Small practices are in a really interesting and challenging place right now. Every doctor I know wants to practice medicine in a small practice, but they’re increasingly getting squeezed out of the equation. Most are succumbing to large health systems or migrating to larger group practices that can leverage their power against the larger health system. History shows that this ebbs and flows, but my gut tells me that this time it’s a bit different because of technology.
Without going to deep into the dynamics of small practices, I want to highlight how a unique patient experience is one place where a smaller practice or even group practices can differentiate themselves. At large health systems, there are very different dynamics when it comes to patient experience, but there are also a lot of barriers to creating a great experience for patients. This is where smaller practices should take advantage.
The reality is that small practices have a tremendous opportunity to offer a unique experience because of their lack of scale.
As I’ve seen recently with a company I advise, CareCognitics, there’s a great opportunity with chronic care management to create a unique patient experience. Initially this can be funded with the chronic care management CPT code, but it’s just the start of building the deep relationship with your patients that I’ve written about many times previously.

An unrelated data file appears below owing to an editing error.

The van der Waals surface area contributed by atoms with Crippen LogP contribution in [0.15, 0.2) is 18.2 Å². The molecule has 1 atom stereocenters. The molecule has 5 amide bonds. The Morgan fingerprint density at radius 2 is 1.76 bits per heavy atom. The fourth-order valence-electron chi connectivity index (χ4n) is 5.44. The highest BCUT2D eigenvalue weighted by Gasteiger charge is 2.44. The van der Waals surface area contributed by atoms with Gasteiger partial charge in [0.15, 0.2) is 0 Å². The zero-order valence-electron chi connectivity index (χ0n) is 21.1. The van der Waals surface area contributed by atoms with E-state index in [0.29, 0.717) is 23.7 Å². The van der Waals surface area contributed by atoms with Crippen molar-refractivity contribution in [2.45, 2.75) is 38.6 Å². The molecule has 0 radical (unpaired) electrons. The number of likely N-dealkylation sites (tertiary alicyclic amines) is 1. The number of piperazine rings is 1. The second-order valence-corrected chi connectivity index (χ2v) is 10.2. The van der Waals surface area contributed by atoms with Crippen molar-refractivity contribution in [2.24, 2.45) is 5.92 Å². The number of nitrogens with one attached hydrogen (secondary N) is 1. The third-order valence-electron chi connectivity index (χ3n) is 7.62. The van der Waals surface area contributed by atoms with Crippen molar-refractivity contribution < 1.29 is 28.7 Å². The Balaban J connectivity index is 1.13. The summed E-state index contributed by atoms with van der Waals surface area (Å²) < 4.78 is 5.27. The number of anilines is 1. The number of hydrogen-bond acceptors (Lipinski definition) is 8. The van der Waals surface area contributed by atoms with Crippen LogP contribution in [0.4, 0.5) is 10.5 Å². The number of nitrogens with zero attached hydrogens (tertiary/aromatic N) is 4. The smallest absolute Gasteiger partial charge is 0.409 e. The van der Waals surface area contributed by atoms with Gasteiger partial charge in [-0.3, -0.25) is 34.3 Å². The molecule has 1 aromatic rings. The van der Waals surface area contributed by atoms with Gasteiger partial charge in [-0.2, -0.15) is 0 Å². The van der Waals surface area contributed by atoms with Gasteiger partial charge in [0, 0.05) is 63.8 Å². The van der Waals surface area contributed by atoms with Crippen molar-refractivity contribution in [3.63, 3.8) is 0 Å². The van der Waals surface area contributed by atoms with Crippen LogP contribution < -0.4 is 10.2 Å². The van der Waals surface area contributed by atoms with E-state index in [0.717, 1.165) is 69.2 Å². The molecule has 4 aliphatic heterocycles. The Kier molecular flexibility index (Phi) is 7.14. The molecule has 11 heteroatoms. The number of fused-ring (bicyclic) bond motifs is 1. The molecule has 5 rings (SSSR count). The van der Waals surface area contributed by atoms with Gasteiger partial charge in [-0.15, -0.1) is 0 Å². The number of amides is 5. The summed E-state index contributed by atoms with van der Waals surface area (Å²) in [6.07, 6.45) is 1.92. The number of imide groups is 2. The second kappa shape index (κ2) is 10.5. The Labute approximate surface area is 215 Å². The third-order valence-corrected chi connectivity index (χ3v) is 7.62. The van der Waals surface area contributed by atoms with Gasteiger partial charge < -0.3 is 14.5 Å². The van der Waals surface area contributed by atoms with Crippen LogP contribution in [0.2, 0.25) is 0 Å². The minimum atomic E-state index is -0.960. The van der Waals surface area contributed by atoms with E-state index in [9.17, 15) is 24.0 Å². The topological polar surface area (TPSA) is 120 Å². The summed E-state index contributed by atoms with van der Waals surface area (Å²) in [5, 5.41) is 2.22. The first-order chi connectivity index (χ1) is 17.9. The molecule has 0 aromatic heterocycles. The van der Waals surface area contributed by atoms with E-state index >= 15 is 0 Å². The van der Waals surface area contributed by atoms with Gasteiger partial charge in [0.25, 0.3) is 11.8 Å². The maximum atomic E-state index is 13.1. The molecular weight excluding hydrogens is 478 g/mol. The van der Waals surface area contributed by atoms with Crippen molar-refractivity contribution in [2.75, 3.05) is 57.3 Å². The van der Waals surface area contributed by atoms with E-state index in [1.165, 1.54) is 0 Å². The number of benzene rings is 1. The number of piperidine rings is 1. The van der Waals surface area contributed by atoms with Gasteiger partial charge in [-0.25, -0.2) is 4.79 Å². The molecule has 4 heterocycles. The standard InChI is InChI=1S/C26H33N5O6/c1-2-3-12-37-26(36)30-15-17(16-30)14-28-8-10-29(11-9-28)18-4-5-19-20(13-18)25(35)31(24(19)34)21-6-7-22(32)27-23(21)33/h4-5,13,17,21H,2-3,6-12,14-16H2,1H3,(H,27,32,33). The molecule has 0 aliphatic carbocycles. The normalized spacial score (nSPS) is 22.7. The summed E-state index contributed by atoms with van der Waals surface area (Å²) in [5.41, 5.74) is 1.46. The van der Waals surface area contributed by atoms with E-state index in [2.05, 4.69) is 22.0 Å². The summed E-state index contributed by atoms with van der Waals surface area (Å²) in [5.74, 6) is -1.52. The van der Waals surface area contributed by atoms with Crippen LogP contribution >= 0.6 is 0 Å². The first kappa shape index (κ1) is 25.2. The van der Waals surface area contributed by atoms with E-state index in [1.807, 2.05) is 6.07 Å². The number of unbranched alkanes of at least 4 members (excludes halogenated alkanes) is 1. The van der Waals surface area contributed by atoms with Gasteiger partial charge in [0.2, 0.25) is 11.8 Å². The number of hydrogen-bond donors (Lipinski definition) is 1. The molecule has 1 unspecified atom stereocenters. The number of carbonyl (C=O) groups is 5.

One doctor I talked to about chronic care management pretty bluntly said “When a patient walks out that door, I’m not going to think about them again until they come back into my office.”
While this hurts to write and even more to say, it’s the reality for most doctors. They don’t have the time to think about all their patients once their out of the office. In fact, with all the reimbusement and regulatory requirements heaped on them, they can barely think about the patient while their in the office (but that’s a story for another day).
We need to shift this paradigm and I think practices that don’t are going to have real issues in the future. Certainly your doctor isn’t going to be thinking about you much outside of the office. However, our systems can think about you all the time. Our health data can be there and available and queue the physician in when there is something that needs addressing. The technology to do this is basically here and ready. What’s holding it back?
The real challenge we face is accepting that these systems won’t be perfect. At Health IT Expo, we had a great discussion about perfect being the enemy to good and that doing nothing can cause a lot of harm. I think this is the route we’re